Pandemic Games endured heat, and now a typhoon’s en route

Published July 27, 2021
A worker prepares the track for competition during rainy weather on July 27. — Reuters
A worker prepares the track for competition during rainy weather on July 27. — Reuters

TOKYO: First, the sun. Now, the wind and the rain.

The Tokyo Olympics, delayed by the pandemic and opened under oppressive heat, are due for another hit of nature’s power: a typhoon arriving Tuesday morning that is forecast to disrupt at least some parts of the Games.

Don’t worry, Japanese hosts say: In US terms, the incoming weather is just a mid-grade tropical storm. And the surfers at Tsurigasaki beach say Tropical Storm Nepartak could actually improve the competition so long as it doesn’t hit the beach directly.

But archery, rowing and sailing have already adjusted their Tuesday schedules. Tokyo Games spokesman Masa Takaya said there were no other changes expected.

“It is a tropical storm of three grade out of five, so you shouldn’t be too much worried about that, but it is a typhoon in Japan interpretation,” Takaya said. “This is the weakest category, but this is still a typhoon so we should not be too optimistic about the impact of the course.”

Tropical Storm Nepartak, packing gusts up to 108 kilometres (67 miles) per hour, was expected to make landfall on Tuesday, Japan’s meteorological agency said.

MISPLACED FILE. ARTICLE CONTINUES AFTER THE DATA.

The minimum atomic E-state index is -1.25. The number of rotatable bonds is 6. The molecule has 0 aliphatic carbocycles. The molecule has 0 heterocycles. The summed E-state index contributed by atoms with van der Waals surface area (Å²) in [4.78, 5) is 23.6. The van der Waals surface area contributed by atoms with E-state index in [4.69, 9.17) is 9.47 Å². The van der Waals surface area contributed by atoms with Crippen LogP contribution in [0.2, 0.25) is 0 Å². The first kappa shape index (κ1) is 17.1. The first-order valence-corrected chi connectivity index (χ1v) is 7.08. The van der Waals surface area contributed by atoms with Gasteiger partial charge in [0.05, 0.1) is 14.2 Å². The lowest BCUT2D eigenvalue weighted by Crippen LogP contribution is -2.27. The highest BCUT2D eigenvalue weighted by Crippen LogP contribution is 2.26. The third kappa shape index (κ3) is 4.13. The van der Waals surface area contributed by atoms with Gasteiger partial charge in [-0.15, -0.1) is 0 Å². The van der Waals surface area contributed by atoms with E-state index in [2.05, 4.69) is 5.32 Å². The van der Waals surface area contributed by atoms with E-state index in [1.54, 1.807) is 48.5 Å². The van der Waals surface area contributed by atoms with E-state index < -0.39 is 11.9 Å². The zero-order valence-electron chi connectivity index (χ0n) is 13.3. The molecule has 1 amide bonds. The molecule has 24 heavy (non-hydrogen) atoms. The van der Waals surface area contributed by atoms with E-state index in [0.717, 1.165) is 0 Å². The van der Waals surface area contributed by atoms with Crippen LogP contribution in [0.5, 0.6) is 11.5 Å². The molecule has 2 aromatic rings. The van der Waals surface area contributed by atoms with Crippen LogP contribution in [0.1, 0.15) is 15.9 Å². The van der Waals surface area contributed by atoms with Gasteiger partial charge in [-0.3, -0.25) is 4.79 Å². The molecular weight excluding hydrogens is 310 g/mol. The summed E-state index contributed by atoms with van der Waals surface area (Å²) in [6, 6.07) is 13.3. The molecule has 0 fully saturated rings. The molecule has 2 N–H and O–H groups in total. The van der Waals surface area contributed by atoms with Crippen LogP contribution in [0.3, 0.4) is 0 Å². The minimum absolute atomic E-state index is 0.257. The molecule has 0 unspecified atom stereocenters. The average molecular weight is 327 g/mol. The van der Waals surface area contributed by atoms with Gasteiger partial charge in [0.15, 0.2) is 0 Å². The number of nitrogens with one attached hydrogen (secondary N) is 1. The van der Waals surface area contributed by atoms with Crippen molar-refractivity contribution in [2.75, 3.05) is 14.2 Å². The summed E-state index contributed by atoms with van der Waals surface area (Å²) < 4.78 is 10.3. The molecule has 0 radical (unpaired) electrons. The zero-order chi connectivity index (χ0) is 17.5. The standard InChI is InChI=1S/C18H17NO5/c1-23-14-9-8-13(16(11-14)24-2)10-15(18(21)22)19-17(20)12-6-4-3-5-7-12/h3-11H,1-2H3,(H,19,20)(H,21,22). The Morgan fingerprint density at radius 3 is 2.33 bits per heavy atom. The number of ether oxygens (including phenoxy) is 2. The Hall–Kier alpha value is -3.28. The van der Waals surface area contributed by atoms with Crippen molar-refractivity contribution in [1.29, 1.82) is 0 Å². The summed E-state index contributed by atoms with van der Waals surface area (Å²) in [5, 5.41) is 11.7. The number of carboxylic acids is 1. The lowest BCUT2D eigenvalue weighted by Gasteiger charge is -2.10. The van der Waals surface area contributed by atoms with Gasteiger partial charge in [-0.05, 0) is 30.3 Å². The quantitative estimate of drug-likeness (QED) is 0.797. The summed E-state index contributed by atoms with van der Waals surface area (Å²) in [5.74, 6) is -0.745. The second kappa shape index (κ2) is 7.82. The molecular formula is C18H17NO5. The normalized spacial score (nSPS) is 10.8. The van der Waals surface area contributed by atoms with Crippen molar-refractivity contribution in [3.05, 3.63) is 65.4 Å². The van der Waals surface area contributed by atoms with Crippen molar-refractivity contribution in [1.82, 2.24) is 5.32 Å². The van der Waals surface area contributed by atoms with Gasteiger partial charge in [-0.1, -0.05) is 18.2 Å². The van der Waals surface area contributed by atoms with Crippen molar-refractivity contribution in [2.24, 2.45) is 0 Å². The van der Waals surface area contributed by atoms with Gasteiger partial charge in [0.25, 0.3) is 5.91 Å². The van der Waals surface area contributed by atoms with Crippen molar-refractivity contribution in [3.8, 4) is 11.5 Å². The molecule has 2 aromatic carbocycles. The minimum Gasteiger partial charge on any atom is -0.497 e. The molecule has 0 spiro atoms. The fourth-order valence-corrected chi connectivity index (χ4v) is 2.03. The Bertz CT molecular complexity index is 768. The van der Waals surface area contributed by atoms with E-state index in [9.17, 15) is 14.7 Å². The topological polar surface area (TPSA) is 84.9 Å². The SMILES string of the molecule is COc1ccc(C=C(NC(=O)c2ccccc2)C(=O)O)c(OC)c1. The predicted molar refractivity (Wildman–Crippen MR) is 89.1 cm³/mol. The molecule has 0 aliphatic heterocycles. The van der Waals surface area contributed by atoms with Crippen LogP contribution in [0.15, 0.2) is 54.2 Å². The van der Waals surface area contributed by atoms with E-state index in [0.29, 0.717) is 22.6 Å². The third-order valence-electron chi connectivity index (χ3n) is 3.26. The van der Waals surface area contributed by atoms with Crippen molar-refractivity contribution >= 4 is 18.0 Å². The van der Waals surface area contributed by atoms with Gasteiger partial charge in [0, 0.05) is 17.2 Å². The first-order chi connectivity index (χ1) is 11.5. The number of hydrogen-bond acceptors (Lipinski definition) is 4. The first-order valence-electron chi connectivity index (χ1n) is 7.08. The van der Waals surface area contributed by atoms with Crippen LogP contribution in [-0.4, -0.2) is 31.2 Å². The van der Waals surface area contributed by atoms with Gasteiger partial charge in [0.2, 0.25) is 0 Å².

The storm is shifting its course from the Tokyo area to northeastern regions, including Fukushima. But the agency warned of heavy rain, wind and high waves over a wide area including the capital.

The wind and rain will follow intense heat, which has caused one Olympic archer to collapse and had skateboarders complaining of unbearable conditions by 9 a.m.

“In line with the current weather forecast, the schedule for the rowing and archery events due to take place on the 27th have already been changed,” Tokyo 2020 said. “At this time, there are no plans to change the schedule for any of the other events due to be held on Tuesday.”

The Games organisers said they would keep a close eye on the forecast and activate contingency plans for bad weather “should the need arise”.

Tuesday afternoon archery sessions have been postponed until Wednesday and Thursday, with Tuesday’s rowing races rescheduled for later in the week.

On Monday, South Korea figured out an inconsistent wind on the eve of the typhoon to defend their men’s archery team title.

Energetic 17-year-old Kim Je-deok came up clutch in the semi-finals to hold off host nation Japan and then again in a 6-0 win over Chinese Taipei during the gold-medal match at Yumenoshima Park Archery Field.

The medal heats for surfing, making its Olympic debut in Tokyo, were due to be held on Wednesday, but the strong swell provided by the Nepartak is expected to abate by then and impact the waves, prompting organisers to move them forward by a day.

Japan’s typhoon season runs from around May to October, peaking in August and September.

In 2019, Typhoon Hagibis hit as Japan hosted the Rugby World Cup.

The powerful storm killed more than 100 people, and forced organisers to cancel three pool matches.

The Olympics opened on Friday after a year-long pandemic delay and will run until August 8. Spectators are banned at most venues because of coronavirus risks.

Published in Dawn, July 27th, 2021

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